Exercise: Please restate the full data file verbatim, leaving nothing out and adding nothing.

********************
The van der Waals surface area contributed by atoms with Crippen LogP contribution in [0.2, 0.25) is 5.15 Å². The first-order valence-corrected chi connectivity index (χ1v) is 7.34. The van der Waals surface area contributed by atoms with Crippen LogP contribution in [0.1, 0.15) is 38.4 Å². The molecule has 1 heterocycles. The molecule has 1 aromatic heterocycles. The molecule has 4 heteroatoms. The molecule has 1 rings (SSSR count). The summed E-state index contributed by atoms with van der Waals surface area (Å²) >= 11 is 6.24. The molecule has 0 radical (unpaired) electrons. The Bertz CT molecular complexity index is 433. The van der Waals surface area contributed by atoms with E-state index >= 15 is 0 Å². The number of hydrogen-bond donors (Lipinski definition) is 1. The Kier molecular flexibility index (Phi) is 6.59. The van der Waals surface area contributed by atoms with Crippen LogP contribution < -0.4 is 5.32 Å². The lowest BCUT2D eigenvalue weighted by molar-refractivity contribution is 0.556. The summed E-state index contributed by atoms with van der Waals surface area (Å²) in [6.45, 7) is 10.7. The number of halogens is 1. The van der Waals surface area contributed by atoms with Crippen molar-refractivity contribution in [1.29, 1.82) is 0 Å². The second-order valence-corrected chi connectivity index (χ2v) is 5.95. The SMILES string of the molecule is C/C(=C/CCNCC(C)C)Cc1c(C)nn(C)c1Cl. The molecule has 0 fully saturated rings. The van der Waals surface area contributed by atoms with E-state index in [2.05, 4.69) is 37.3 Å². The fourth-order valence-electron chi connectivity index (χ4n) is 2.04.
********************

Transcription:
The van der Waals surface area contributed by atoms with Crippen LogP contribution in [0.2, 0.25) is 5.15 Å². The first-order valence-corrected chi connectivity index (χ1v) is 7.34. The van der Waals surface area contributed by atoms with Crippen LogP contribution in [0.1, 0.15) is 38.4 Å². The molecule has 1 heterocycles. The molecule has 1 aromatic heterocycles. The molecule has 4 heteroatoms. The molecule has 1 rings (SSSR count). The summed E-state index contributed by atoms with van der Waals surface area (Å²) >= 11 is 6.24. The molecule has 0 radical (unpaired) electrons. The Bertz CT molecular complexity index is 433. The van der Waals surface area contributed by atoms with E-state index >= 15 is 0 Å². The number of hydrogen-bond donors (Lipinski definition) is 1. The Kier molecular flexibility index (Phi) is 6.59. The van der Waals surface area contributed by atoms with Crippen LogP contribution < -0.4 is 5.32 Å². The lowest BCUT2D eigenvalue weighted by molar-refractivity contribution is 0.556. The summed E-state index contributed by atoms with van der Waals surface area (Å²) in [6.45, 7) is 10.7. The number of halogens is 1. The van der Waals surface area contributed by atoms with Crippen molar-refractivity contribution in [1.29, 1.82) is 0 Å². The second-order valence-corrected chi connectivity index (χ2v) is 5.95. The SMILES string of the molecule is C/C(=C/CCNCC(C)C)Cc1c(C)nn(C)c1Cl. The molecule has 0 fully saturated rings. The van der Waals surface area contributed by atoms with E-state index in [2.05, 4.69) is 37.3 Å². The fourth-order valence-electron chi connectivity index (χ4n) is 2.04.